Calling it quits would be too easy for a person like John Reed.
A cancer survivor of "13 or 14 years," 83-year-old Reed, of Montoursville, has been more than helpful to the cause. He has been fundraising and increasing awareness of cancer, for almost 20 years, and has no plans to stop in the near future.
"I just think it's important," Reed said. "When I had cancer, I had a big success because of early detection - I still want to give someone else that same chance that I had."
John Reed, a prostate cancer survivor, has been supporting the Relay For Life and the American Cancer Society for many years. Here he is shown at the Relay event in 1998.
Reed is a survivor of prostate cancer, a cancer that, according to the Center for Disease Control and Prevention, is the most common form of cancer among men, no matter race or ethnicity. Additionally, it is the second most common cause of death in the United States among white, African American, American Indian/Alaska Native and Hispanic men.
Of the 206,640 men in the U.S. who were diagnosed with prostate cancer in 2009 - 28,088 of them died from it.
And this is just one common form of many types of cancer that serve as the catalyst for people like Reed to partake in the "phenomenon to raise much-needed funds and awareness to save lives."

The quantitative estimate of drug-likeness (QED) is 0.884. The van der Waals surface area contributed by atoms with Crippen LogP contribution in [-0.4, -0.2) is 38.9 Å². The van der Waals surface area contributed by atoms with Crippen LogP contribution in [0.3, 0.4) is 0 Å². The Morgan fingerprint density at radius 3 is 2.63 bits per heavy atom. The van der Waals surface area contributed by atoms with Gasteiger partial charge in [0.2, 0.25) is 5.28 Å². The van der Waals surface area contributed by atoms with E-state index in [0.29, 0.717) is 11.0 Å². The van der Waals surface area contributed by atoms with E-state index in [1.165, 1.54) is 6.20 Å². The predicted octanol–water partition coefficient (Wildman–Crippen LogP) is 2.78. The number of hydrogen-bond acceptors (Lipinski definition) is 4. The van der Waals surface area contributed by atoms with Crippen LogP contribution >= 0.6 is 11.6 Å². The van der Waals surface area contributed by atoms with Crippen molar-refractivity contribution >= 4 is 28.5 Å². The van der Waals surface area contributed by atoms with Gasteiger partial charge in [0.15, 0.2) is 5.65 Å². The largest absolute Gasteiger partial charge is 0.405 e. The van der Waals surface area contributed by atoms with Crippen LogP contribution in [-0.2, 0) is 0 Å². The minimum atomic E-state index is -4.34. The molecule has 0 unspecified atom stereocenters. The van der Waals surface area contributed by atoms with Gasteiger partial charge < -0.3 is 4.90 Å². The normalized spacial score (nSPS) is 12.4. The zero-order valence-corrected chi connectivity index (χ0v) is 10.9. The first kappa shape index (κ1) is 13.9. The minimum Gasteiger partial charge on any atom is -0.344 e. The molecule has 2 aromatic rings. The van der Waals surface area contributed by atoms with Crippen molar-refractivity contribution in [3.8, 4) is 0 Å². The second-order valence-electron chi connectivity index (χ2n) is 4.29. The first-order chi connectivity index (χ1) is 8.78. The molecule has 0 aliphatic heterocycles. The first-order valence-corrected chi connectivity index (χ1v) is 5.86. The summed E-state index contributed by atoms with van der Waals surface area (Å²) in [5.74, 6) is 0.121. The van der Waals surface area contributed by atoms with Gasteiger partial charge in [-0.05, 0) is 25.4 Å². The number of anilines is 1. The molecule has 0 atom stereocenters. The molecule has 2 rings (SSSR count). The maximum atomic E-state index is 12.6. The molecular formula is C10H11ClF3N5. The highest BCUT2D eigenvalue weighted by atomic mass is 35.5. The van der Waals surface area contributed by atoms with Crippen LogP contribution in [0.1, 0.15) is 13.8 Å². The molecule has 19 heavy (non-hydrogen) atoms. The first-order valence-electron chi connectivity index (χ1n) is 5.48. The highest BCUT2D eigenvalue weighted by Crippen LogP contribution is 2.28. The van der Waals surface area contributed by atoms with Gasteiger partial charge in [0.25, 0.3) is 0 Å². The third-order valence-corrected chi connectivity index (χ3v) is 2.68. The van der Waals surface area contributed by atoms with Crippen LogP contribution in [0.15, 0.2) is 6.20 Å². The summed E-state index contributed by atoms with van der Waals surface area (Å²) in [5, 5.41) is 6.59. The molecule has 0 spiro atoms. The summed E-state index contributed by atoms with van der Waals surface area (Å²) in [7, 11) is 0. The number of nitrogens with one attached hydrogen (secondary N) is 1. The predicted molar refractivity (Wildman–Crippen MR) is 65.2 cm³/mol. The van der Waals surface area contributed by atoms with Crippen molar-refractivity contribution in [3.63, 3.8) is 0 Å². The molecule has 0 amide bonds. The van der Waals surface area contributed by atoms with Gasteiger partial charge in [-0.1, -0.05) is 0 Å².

The coming Relay For Life of Williamsport will mark the 16th "phenomenon" in which he has participated.
But here's the catch: an effort most do as a team, Reed now does alone, since his team dissolved. Many of the people who made up his team have since passed and instead of starting over, he decided to continue alone.
He still goes to two Relay events a year, the Tri-Town event in Hughesville, his hometown, and then again in Williamsport. At both events, he participates in the survivor walk and meal.
At 83 years old, Reed does it the old-fashioned way and collects donations by going door-to-door.
Though it may sound like a difficult feat to raise more than $1,000 alone, Reed says it's not, mainly because he has had the same donors come back to him year after year. Currently he has between 30 and 35 donors.
"It's not too difficult," he said, adding that having the familiarity of the same donors year to year makes it fun.
"It's very pleasing to go door to door and have them remember me. They just tell me to come on in," he said.
Many clientele wait for him specifically to come around so they can make their donation. One of those donors is Kenneth Poust, of Hughesville.
"Nobody but John," Poust said when asked who he donates to for Relay, and he has donated for almost 20 years.
"He's a survivor, my wife wasn't," he said
Last year Reed raised more than $1,600. This year, his second year of going at it alone, he already has passed his goal of $1,500, hoping to end up with around $1,800.
"Ninety-nine percent (of the people he solicits) donate, that makes the job a lot easier," Reed said.
A man who calls a totally pay-free, volunteer task as a job, clearly cares and sees what he is doing as a duty rather than a charity.
Giving back to those in need is not something he was unfamiliar with prior to Relay, though - he has been a volunteer at Valley View Nursing Center in Montoursville for 25 years.
"The Lord has been so good to me, the least I can do is give back," he said.
If interested in donating specifically to Reed, contact him at 368-1298.